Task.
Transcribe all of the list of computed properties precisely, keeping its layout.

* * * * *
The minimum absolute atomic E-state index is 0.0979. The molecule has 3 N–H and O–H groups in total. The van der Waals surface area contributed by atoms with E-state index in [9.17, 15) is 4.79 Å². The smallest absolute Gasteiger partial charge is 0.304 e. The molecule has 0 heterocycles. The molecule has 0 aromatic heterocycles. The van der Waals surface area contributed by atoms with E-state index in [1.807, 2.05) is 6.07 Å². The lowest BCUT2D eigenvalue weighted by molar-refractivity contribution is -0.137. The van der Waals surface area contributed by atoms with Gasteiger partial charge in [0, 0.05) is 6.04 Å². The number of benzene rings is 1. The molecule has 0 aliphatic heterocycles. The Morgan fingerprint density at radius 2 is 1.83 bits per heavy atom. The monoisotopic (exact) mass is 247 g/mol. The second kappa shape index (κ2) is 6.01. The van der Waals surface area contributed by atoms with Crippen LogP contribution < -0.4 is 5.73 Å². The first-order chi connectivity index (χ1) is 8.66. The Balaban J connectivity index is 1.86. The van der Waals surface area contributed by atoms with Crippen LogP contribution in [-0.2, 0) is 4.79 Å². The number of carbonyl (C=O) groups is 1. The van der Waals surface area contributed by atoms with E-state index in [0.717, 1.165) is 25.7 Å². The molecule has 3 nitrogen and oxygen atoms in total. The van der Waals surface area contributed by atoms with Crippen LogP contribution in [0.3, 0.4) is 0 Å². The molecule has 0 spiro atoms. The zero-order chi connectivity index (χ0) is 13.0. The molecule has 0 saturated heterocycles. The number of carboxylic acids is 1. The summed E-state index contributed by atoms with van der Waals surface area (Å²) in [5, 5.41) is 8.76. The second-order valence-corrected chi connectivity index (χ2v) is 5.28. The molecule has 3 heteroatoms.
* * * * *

The minimum absolute atomic E-state index is 0.0979. The molecule has 3 N–H and O–H groups in total. The van der Waals surface area contributed by atoms with E-state index in [9.17, 15) is 4.79 Å². The smallest absolute Gasteiger partial charge is 0.304 e. The molecule has 0 heterocycles. The molecule has 0 aromatic heterocycles. The van der Waals surface area contributed by atoms with E-state index in [1.807, 2.05) is 6.07 Å². The lowest BCUT2D eigenvalue weighted by molar-refractivity contribution is -0.137. The van der Waals surface area contributed by atoms with Gasteiger partial charge in [0, 0.05) is 6.04 Å². The number of benzene rings is 1. The molecule has 0 aliphatic heterocycles. The Morgan fingerprint density at radius 2 is 1.83 bits per heavy atom. The monoisotopic (exact) mass is 247 g/mol. The second kappa shape index (κ2) is 6.01. The van der Waals surface area contributed by atoms with Crippen LogP contribution < -0.4 is 5.73 Å². The first-order chi connectivity index (χ1) is 8.66. The Balaban J connectivity index is 1.86. The van der Waals surface area contributed by atoms with Crippen LogP contribution in [-0.2, 0) is 4.79 Å². The number of carbonyl (C=O) groups is 1. The van der Waals surface area contributed by atoms with E-state index in [0.717, 1.165) is 25.7 Å². The molecule has 3 nitrogen and oxygen atoms in total. The van der Waals surface area contributed by atoms with Crippen LogP contribution in [0.3, 0.4) is 0 Å². The molecule has 0 spiro atoms. The zero-order chi connectivity index (χ0) is 13.0. The molecule has 0 saturated heterocycles. The number of carboxylic acids is 1. The summed E-state index contributed by atoms with van der Waals surface area (Å²) in [5, 5.41) is 8.76. The second-order valence-corrected chi connectivity index (χ2v) is 5.28. The molecule has 3 heteroatoms.